Review of Dan Baum’s Book Gun Guys: A Road Trip (2013)

In a previous post, I was critical of some things that Dan Baum wrote in the Wall Street Journal in an editorial promotion for his then forthcoming book, Gun Guys.

I have now had a chance to read the book, and I have to say it is much better than the editorial (which draws on parts of the book but more specifically on the book’s post-Sandy Hook written postscript).

Gun Guys cover

Baum is a self-professed liberal, with solid bona fides like serving as a staff writer for The New Yorker. The book is motivated by the cognitive dissonance Baum has felt as a liberal who likes guns. He wants to explore why he likes guns, and to take his fellow liberals to task for their illiberal perspectives on guns. For example, he observes that liberals who would never think of saying “n****r” or “fag” routinely use offensive language like “gun loon” to describe gun owners (p. 9).

He also recalls writing an article for Men’s Journal magazine about the Wikieup machine gun shoot, but “for the first time in my twenty-five-year career had an article killed for explicitly political reasons.” What was the reason? “It’s not anti-gun enough,” the editor told him, to satisfy Rolling Stone publisher Jann Wenner, who also publishes Men’s Journal (p. 90).

But the reality is, in Baum’s words, “The overwhelming majority of gun owners didn’t show up in crime statistics, weren’t players in gun policy, didn’t hang out on the Internet’s vitriolic gun forums, and didn’t physically threaten anybody” (p. 10). What attracts and connects these people to guns? Baum is at his best when he is answering this question through stories based on his observations of gun culture. To the extent that he does this well, Gun Guys is a very good book that gun guys themselves can enjoy. But it is a must read for those who are not a part of and cannot understand gun culture. Especially those who can’t understand gun culture. When people ask me “why do people like guns,” I now have a book length response.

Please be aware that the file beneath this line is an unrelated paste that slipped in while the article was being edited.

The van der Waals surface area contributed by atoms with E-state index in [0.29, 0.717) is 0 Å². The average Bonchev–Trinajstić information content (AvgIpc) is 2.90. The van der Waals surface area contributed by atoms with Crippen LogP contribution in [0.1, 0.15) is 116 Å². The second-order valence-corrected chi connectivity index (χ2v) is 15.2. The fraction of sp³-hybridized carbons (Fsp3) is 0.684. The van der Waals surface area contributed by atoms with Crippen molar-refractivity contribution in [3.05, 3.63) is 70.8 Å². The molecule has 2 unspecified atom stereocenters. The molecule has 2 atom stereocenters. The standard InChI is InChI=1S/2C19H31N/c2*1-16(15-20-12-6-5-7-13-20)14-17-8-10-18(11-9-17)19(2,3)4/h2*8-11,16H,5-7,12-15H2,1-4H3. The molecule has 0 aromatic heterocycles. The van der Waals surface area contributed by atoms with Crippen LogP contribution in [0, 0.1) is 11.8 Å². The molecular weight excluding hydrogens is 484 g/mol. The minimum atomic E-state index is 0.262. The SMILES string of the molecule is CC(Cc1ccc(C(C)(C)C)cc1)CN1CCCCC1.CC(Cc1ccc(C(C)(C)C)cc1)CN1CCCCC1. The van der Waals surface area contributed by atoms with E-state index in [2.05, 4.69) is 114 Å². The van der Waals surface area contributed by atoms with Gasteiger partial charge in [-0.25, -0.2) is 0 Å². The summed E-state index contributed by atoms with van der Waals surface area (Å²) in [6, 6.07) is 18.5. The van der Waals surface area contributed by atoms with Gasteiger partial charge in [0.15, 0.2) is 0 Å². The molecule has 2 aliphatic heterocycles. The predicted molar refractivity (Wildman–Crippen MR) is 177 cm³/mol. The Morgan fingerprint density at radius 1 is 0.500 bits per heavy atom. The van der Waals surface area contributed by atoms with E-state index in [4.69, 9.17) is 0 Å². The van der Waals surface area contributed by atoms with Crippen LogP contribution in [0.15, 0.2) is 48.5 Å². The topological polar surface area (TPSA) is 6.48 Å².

Baum also addresses many more specific variants of that general question:

  • Why do people like AR-15 style rifles? Baum calls these “The iGun” and highlights the many ways that they are fun and easy to shoot, and endlessly customizable. “Barbie for men” (p. 24) (Chapter 1 and Chapter 3).